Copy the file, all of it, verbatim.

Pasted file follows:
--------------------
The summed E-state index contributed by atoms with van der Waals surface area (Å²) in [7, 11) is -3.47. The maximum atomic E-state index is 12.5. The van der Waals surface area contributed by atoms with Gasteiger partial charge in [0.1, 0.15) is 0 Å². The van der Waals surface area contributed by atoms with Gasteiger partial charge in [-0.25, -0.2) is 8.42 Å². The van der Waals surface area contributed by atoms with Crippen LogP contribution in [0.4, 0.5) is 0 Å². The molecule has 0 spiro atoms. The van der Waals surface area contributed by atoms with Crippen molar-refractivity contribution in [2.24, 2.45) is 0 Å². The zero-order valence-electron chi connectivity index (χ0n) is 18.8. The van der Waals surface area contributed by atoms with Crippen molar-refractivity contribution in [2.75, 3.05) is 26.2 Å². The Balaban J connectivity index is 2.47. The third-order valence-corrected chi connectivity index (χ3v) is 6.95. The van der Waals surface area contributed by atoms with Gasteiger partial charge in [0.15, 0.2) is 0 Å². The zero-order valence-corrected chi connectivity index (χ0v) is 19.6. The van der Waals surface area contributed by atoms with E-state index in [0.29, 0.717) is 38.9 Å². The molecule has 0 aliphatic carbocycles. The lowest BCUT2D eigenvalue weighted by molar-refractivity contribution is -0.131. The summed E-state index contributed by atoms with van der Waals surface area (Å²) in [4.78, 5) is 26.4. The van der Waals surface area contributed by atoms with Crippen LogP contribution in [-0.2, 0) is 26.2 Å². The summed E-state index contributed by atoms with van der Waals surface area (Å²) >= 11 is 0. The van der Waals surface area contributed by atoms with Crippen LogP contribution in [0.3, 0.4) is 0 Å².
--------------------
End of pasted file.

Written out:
The summed E-state index contributed by atoms with van der Waals surface area (Å²) in [7, 11) is -3.47. The maximum atomic E-state index is 12.5. The van der Waals surface area contributed by atoms with Gasteiger partial charge in [0.1, 0.15) is 0 Å². The van der Waals surface area contributed by atoms with Gasteiger partial charge in [-0.25, -0.2) is 8.42 Å². The van der Waals surface area contributed by atoms with Crippen LogP contribution in [0.4, 0.5) is 0 Å². The molecule has 0 spiro atoms. The van der Waals surface area contributed by atoms with Crippen molar-refractivity contribution in [2.24, 2.45) is 0 Å². The zero-order valence-electron chi connectivity index (χ0n) is 18.8. The van der Waals surface area contributed by atoms with Crippen molar-refractivity contribution in [2.75, 3.05) is 26.2 Å². The Balaban J connectivity index is 2.47. The third-order valence-corrected chi connectivity index (χ3v) is 6.95. The van der Waals surface area contributed by atoms with Gasteiger partial charge in [0.15, 0.2) is 0 Å². The zero-order valence-corrected chi connectivity index (χ0v) is 19.6. The van der Waals surface area contributed by atoms with E-state index in [0.29, 0.717) is 38.9 Å². The molecule has 0 aliphatic carbocycles. The lowest BCUT2D eigenvalue weighted by molar-refractivity contribution is -0.131. The summed E-state index contributed by atoms with van der Waals surface area (Å²) in [4.78, 5) is 26.4. The van der Waals surface area contributed by atoms with Crippen LogP contribution in [-0.2, 0) is 26.2 Å². The summed E-state index contributed by atoms with van der Waals surface area (Å²) >= 11 is 0. The van der Waals surface area contributed by atoms with Crippen LogP contribution in [0.3, 0.4) is 0 Å².